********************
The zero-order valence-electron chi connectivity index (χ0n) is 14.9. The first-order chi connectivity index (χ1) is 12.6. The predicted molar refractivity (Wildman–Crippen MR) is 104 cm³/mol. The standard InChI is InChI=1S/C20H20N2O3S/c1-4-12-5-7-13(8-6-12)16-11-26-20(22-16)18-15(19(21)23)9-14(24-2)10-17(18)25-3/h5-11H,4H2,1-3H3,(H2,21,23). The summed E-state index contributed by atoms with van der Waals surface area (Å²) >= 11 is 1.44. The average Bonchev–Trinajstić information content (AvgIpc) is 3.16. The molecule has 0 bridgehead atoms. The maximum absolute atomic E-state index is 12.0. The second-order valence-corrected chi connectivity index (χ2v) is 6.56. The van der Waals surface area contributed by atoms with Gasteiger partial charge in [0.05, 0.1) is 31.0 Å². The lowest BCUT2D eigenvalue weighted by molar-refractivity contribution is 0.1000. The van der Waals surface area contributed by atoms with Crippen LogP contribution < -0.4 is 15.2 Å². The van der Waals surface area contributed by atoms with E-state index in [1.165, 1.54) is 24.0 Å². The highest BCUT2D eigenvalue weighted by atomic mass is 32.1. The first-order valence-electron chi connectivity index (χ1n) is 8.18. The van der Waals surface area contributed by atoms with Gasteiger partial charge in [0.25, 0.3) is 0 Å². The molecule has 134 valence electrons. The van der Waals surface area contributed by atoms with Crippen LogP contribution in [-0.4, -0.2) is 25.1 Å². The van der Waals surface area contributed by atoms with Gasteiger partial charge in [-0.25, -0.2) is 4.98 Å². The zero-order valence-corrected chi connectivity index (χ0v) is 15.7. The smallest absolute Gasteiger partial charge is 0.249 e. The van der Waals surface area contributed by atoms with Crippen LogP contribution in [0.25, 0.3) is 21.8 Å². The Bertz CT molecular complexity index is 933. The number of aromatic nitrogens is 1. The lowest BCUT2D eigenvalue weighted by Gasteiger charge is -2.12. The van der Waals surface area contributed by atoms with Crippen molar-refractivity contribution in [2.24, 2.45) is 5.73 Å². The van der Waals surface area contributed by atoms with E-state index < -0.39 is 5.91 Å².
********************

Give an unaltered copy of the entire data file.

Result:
The zero-order valence-electron chi connectivity index (χ0n) is 14.9. The first-order chi connectivity index (χ1) is 12.6. The predicted molar refractivity (Wildman–Crippen MR) is 104 cm³/mol. The standard InChI is InChI=1S/C20H20N2O3S/c1-4-12-5-7-13(8-6-12)16-11-26-20(22-16)18-15(19(21)23)9-14(24-2)10-17(18)25-3/h5-11H,4H2,1-3H3,(H2,21,23). The summed E-state index contributed by atoms with van der Waals surface area (Å²) >= 11 is 1.44. The average Bonchev–Trinajstić information content (AvgIpc) is 3.16. The molecule has 0 bridgehead atoms. The maximum absolute atomic E-state index is 12.0. The second-order valence-corrected chi connectivity index (χ2v) is 6.56. The van der Waals surface area contributed by atoms with Gasteiger partial charge in [0.05, 0.1) is 31.0 Å². The lowest BCUT2D eigenvalue weighted by molar-refractivity contribution is 0.1000. The van der Waals surface area contributed by atoms with Crippen LogP contribution < -0.4 is 15.2 Å². The van der Waals surface area contributed by atoms with E-state index in [1.165, 1.54) is 24.0 Å². The highest BCUT2D eigenvalue weighted by atomic mass is 32.1. The first-order valence-electron chi connectivity index (χ1n) is 8.18. The van der Waals surface area contributed by atoms with Gasteiger partial charge in [0.25, 0.3) is 0 Å². The molecule has 134 valence electrons. The van der Waals surface area contributed by atoms with Crippen LogP contribution in [-0.4, -0.2) is 25.1 Å². The van der Waals surface area contributed by atoms with Gasteiger partial charge in [-0.25, -0.2) is 4.98 Å². The zero-order valence-corrected chi connectivity index (χ0v) is 15.7. The smallest absolute Gasteiger partial charge is 0.249 e. The van der Waals surface area contributed by atoms with Crippen LogP contribution in [0.25, 0.3) is 21.8 Å². The Bertz CT molecular complexity index is 933. The number of aromatic nitrogens is 1. The lowest BCUT2D eigenvalue weighted by Gasteiger charge is -2.12. The van der Waals surface area contributed by atoms with Crippen molar-refractivity contribution in [2.24, 2.45) is 5.73 Å². The van der Waals surface area contributed by atoms with E-state index < -0.39 is 5.91 Å².